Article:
Southern Cross Transmission To Deliver Wind, Produce Billions Of Dollars


The proposed Southern Cross Transmission project would provide significant economic benefits to the project’s areas within Louisiana and Mississippi, according to Pattern Development, citing a study conducted by Moss Adams LLP.

The Southern Cross Transmission project is a 500 kV, high-voltage direct-current (HVDC) transmission line with a base load capacity of 2 GW (delivered in either direction after losses). It would link wind energy in Texas to the transmission grid and customers in the Southeast.

The project is expected to start construction in 2018 and begin delivering power in 2021.

Specifically, the Moss Adams study found that the project would provide the following impact to Louisiana and Mississippi:

  • Produce nearly $1.5 billion of direct economic impact from expenditures incurred in development and construction;
  • Generate $633 million of direct economic impact in local operations and maintenance expenditures over the first 30-year analysis period;
  • Produce $1.4 billion in indirect and induced impact;
  • Generate $441 million in fiscal impact via property taxes across the two states over the first 30-year analysis period;
  • Create more than 650 jobs throughout construction and continued operation; and
  • Benefit electricity consumers with reduced annual wholesale electricity cost.

“The Southern Cross Transmission project would be the only project to connect low-cost renewable energy in Texas to the Southeast while also creating jobs and generating strong economic impact in both the southern states and Texas,” says Mike Garland, CEO of Pattern Development. “The Southern Cross project will be one of the nation’s first overhead HVDC transmission lines constructed in nearly two decades. When complete, the project will provide significant reliability and economic benefits by connecting two robust systems. All of the capital investment required for the project is being provided by private investors.”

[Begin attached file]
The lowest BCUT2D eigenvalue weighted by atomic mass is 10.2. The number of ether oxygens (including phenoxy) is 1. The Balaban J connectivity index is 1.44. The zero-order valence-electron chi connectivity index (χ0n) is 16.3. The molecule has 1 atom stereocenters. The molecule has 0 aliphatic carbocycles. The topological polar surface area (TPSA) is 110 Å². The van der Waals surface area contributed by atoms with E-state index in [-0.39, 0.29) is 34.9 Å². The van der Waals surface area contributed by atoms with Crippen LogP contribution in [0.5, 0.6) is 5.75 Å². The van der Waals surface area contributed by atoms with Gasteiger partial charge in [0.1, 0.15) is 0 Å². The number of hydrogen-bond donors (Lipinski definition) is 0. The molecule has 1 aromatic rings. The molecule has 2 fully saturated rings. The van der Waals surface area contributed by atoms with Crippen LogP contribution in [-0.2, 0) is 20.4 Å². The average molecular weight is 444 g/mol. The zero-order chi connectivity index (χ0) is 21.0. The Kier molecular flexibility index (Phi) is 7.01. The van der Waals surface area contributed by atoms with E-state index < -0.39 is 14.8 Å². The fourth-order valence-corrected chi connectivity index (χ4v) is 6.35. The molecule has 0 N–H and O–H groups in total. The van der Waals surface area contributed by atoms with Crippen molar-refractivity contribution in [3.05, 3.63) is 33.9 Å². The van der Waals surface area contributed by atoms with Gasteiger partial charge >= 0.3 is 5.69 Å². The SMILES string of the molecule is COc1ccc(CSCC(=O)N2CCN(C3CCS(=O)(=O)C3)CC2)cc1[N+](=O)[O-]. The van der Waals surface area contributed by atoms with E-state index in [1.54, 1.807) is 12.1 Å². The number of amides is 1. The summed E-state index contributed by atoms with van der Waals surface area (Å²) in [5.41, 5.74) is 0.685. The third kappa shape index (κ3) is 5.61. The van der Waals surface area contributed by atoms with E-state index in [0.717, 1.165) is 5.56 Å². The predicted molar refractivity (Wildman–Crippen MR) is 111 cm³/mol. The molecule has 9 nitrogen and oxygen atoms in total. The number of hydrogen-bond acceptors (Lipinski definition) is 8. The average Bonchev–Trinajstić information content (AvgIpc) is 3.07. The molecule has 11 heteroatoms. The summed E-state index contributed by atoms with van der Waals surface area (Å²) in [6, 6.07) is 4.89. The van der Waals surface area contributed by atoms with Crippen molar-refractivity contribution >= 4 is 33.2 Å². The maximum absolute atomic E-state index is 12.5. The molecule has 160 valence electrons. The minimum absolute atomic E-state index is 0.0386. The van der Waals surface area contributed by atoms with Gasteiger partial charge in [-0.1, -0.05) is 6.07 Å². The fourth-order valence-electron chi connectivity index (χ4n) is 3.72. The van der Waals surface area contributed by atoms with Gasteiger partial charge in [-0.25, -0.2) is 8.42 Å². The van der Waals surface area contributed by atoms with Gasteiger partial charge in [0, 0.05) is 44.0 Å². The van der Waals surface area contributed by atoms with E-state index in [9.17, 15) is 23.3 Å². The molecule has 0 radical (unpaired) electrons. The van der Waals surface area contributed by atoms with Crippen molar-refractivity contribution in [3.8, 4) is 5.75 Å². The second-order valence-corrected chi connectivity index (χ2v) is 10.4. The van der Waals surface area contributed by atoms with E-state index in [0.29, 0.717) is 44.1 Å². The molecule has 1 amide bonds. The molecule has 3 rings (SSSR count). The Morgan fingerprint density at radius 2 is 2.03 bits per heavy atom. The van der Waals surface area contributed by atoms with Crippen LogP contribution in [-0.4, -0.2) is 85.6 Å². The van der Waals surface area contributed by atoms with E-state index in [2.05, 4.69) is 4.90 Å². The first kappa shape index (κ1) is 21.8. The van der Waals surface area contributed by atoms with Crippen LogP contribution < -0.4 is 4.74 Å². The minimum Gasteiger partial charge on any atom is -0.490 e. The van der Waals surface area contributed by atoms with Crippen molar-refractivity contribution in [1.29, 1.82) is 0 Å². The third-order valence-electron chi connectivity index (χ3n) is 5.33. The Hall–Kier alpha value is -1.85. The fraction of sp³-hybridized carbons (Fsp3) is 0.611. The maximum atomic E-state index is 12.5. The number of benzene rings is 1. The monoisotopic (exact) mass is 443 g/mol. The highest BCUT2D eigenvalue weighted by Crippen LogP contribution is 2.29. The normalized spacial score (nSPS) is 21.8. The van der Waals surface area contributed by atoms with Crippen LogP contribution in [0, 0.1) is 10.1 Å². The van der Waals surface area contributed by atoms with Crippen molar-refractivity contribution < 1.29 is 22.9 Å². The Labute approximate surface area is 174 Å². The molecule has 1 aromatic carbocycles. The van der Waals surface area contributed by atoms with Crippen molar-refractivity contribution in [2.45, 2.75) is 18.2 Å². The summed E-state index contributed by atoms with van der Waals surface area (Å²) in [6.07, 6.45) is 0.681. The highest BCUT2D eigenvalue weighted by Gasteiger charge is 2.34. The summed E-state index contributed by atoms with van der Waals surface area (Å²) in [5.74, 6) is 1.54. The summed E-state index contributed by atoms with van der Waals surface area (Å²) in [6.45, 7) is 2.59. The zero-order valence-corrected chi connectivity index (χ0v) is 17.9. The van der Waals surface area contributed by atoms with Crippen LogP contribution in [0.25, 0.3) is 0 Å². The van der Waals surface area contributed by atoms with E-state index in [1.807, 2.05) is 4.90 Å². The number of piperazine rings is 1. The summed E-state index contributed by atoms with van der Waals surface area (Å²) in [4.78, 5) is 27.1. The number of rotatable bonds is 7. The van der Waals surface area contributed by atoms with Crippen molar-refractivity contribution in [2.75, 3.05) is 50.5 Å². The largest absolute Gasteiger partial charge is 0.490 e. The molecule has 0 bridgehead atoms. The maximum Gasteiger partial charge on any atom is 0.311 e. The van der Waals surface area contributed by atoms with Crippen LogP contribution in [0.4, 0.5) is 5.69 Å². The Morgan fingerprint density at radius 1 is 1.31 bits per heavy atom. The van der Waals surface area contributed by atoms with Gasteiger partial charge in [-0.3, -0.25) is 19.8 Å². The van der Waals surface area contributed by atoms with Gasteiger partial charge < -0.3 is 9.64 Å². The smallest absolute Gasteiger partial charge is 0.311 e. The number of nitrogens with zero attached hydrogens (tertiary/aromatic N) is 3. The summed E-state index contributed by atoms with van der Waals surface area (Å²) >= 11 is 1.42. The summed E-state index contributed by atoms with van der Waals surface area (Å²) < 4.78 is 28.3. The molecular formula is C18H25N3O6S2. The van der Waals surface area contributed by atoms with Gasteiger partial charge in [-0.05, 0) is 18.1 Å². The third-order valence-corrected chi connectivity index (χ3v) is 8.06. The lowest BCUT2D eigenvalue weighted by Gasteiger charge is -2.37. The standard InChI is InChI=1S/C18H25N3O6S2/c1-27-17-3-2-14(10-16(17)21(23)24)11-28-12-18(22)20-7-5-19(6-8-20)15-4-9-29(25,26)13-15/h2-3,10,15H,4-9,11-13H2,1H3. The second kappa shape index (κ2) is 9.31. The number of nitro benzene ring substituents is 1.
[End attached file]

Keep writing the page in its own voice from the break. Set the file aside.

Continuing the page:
The Moss Adams study concluded that the project is expected to generate a direct economic impact over 30 years of about $1.05 billion in Mississippi and $1.05 billion in Louisiana – excluding the benefit to the Southeast of low cost wind power from Texas, says Pattern Development.

The direct economic impact includes the cost incurred during development, construction, and operation of the project. In addition, the indirect and induced impact of $1.4 billion is a result of additional economic activities resulting from the project.

The study finds that the project would generate annual average property tax payments of approximately $14.7 million, including $6.5 million in Louisiana and $8.2 million in Mississippi each year – totaling $441 million in property taxes in both states over 30 years.

In addition, according to the study, the project would generate $3.9 billion in total direct, indirect, induced and fiscal economic impact across the two-state study area.

Project employment during the peak of the construction phase is anticipated to exceed 650 jobs, the study finds. Over the past month, Pattern Development has held vendor fairs in Louisiana and Mississippi to identify local vendors and contractors interested in participating.

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